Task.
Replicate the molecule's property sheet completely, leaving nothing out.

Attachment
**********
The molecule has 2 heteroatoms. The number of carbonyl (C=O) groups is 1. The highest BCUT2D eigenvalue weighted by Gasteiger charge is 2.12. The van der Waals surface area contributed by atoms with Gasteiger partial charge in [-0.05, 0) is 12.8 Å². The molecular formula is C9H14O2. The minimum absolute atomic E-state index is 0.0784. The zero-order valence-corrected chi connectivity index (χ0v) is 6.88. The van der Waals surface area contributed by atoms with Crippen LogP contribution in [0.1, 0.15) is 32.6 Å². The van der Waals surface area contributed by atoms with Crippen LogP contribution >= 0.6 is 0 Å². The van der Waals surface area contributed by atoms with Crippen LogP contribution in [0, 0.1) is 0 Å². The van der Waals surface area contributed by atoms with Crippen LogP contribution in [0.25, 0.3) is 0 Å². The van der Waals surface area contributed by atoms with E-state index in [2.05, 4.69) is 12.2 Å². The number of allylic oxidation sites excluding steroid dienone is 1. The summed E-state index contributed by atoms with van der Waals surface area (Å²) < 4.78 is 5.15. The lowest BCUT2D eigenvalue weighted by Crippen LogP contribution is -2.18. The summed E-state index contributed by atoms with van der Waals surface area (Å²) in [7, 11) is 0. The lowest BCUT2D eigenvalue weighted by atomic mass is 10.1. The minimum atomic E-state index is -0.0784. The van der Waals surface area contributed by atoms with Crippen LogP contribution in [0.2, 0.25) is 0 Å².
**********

The molecule has 2 heteroatoms. The number of carbonyl (C=O) groups is 1. The highest BCUT2D eigenvalue weighted by Gasteiger charge is 2.12. The van der Waals surface area contributed by atoms with Gasteiger partial charge in [-0.05, 0) is 12.8 Å². The molecular formula is C9H14O2. The minimum absolute atomic E-state index is 0.0784. The zero-order valence-corrected chi connectivity index (χ0v) is 6.88. The van der Waals surface area contributed by atoms with Crippen LogP contribution in [0.1, 0.15) is 32.6 Å². The van der Waals surface area contributed by atoms with Crippen LogP contribution >= 0.6 is 0 Å². The van der Waals surface area contributed by atoms with Crippen LogP contribution in [0, 0.1) is 0 Å². The van der Waals surface area contributed by atoms with Crippen LogP contribution in [0.25, 0.3) is 0 Å². The van der Waals surface area contributed by atoms with E-state index in [2.05, 4.69) is 12.2 Å². The number of allylic oxidation sites excluding steroid dienone is 1. The summed E-state index contributed by atoms with van der Waals surface area (Å²) < 4.78 is 5.15. The lowest BCUT2D eigenvalue weighted by Crippen LogP contribution is -2.18. The summed E-state index contributed by atoms with van der Waals surface area (Å²) in [7, 11) is 0. The lowest BCUT2D eigenvalue weighted by atomic mass is 10.1. The minimum atomic E-state index is -0.0784. The van der Waals surface area contributed by atoms with Crippen LogP contribution in [0.2, 0.25) is 0 Å².